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Celebrity Spot-Lite: Stars Who Battled Eating Disorders

September 15, 2011

Not long ago, I featured an UsWeekly slideshow entitled “We’re Tired of the Fat Jokes!” which covered multiple celebrities, from Kelly Clarkson to Kate Winslet, who have encountered backlash surrounding their being perceived as overweight. Well, at the end of that particularly upsetting slideshow was a link to another particularly upsetting slideshow concerning…well, the opposite.

It’s no secret that I believe that the media is completely messed up in the way that it deals with weight–overweight, underweight, healthy weight…it doesn’t matter, you will be found, attacked, and publicly shamed/humiliated. And I’m not completely sure how I feel about skipping through a slideshow that features women struggling with eating disorders. On the one hand, it’s positive that they can speak out about their battle and bring light to an issue that is often made light of or ignored. But, in another way, it’s such a deeply personal struggle (and one that you have to wonder if celebrities would not be so open about if they weren’t forced to) that it feels voyeuristic and wrong to be jumping through a public slideshow solely on this topic with no resolution or advice or outlets of help.

Also, remember how I just mentioned that Kelly Clarkson was featured in the overweight slideshow? Well, guess who is also featured in the eating disorders slideshow?

Spotlight on Kelly Clarkson

In 2007, Clarkson admitted to struggling with bulimia after a skinnier, less talented singer stole her part in a high school musical. “I thought if I came back and I was cuter and thinner, then I’d get the role,” she told CosmoGirl. “It wasn’t smart. . .and I became bulimic for the next six months.”

Wow, this poor girl just can’t get a break. Can you imagine being in the public spotlight about every single aspect and fluctuation of your weight? It’s extremely disheartening just to read about, and I really cannot imagine living through it. Growing up, when a family member would say “Um, do you think you should be eating that?” when I was enjoying something ‘sinful,’ it would throw me into a tizzy for days (mainly of eating my feelings…), but can you imagine being in every magazine and on so many websites criticizing you on a regular basis for your weight? It’s appalling.

One interesting feature that I was surprised about was Sharon Osbourne. I know that she’s publicly struggled with her weight, as has her daughter Kelly Osbourne, but I was interested to learn of the ongoing nature of it for her, although eating disorders are often lifelong issues.

Spotlight on Sharon Osbourne

She may have survived a battle with cancer, but The Talk co-host admits she’s still fighting her eating disorder. “I’ve been able to conquer just about everything except bulimia,” she has said.

It’s also fascinating to me that there is really only one person featured who has an overeating food addiction featured, and that’s Wynona Judd.

Spotlight on Wynona Judd

In January 2006, the country singer checked into treatment to confront her eating disorder. “Food to me is what alcohol is to an alcoholic, and the struggle is up and down,” Judd told Larry King. “I had been using food for every emotion I had. . .and it became too much, so I did something about it.”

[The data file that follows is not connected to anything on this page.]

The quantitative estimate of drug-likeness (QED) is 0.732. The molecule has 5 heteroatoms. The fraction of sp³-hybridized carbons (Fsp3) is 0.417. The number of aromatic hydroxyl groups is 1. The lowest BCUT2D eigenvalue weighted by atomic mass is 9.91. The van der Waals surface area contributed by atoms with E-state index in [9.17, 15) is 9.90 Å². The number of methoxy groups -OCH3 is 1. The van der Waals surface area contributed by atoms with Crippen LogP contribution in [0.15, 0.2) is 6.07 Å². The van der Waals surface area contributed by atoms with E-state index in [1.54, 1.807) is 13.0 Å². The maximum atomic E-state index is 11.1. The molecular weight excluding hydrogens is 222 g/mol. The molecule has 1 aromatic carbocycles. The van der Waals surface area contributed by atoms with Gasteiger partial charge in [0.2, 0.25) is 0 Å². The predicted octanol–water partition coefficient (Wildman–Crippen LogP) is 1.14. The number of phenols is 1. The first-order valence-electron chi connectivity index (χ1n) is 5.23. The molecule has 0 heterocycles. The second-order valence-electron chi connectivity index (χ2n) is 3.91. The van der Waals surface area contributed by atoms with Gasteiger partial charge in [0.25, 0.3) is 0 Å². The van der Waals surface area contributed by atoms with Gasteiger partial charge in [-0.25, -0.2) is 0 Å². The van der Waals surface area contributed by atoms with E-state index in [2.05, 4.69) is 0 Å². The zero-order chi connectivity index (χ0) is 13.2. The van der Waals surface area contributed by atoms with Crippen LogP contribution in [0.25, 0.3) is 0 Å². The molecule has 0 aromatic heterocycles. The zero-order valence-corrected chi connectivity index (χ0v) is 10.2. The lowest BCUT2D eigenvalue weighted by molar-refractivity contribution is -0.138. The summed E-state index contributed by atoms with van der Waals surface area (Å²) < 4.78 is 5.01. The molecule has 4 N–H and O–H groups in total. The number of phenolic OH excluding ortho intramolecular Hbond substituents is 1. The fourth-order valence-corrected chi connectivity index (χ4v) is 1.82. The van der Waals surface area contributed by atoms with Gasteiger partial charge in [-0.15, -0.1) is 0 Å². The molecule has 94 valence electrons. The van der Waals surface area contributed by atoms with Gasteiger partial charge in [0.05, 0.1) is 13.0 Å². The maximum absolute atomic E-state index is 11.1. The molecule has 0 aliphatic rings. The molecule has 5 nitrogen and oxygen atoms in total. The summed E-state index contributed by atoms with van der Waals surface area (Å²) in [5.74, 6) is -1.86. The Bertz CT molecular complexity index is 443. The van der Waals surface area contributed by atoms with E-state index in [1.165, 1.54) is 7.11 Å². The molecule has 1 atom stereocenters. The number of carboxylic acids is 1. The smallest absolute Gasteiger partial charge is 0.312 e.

You can check out the rest on your own, and I look forward to your comments. Thanks for really delving into the issues surrounding the media and weight…I’m always fascinated by what y’all have to say!

(Images courtesy of UsWeekly)

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6 Comments leave one →
  1. September 15, 2011 6:36 pm

    This story kinda breaks my heart. I know how much an eating disorder takes from you – and how much it hurts (the worst part is that it’s you hurting yourself and you know it). Honestly I don’t know why anyone aspires to fame anymore – no amount of money could possibly be worth this indignity.

    • Anastasia permalink
      December 16, 2011 10:43 pm

      Maybe, when they are just starting out, they think that they are different and that they can be stronger than others who are already deeply drowned in this indignity. But then, one thing leads to another, and the newbies realize they are not as strong as they thought they were but at that point it’s hard to go back.

  2. September 15, 2011 6:36 pm

    Wyona Judd’s characterization of food as a form of substance abuse to deal with emotional trauma is really poignant and resonates deeply with me. I wish more people talked about this.

  3. Sexy Curmudgeon permalink
    September 16, 2011 1:44 am

    Right, I think the craziest aspect of media hyper-attention on celebrities’ weight is the weirdly reflexive cycle that it establishes. Celebrities like Karen Carpenter (excuse the possibly cliche example that stems from a Lifetime movie) and countless others have developed eating disorders in part because of that media scrutiny, the the media decides to focus on the problems that it itself has helped create? There is nothing else to say, except really f** up.
    On a separate note, it seems to be a rarely acknowledged fact that eating disorders including anorexia, bulemia, and overeating all commonly overlap. I guess this can be read as another symptom of general over-simplification of afflictions and cures particularly prevalent in American culture (you’re cured of alcoholism!), or simply the ignorance that most people have of the true nature of these afflictions.

  4. Anastasia permalink
    December 16, 2011 10:38 pm

    These are the celebrities who opened up about their struggles. I am sure the majority of celebs have some struggle with food and their body image. Most of them just don’t want to talk about.

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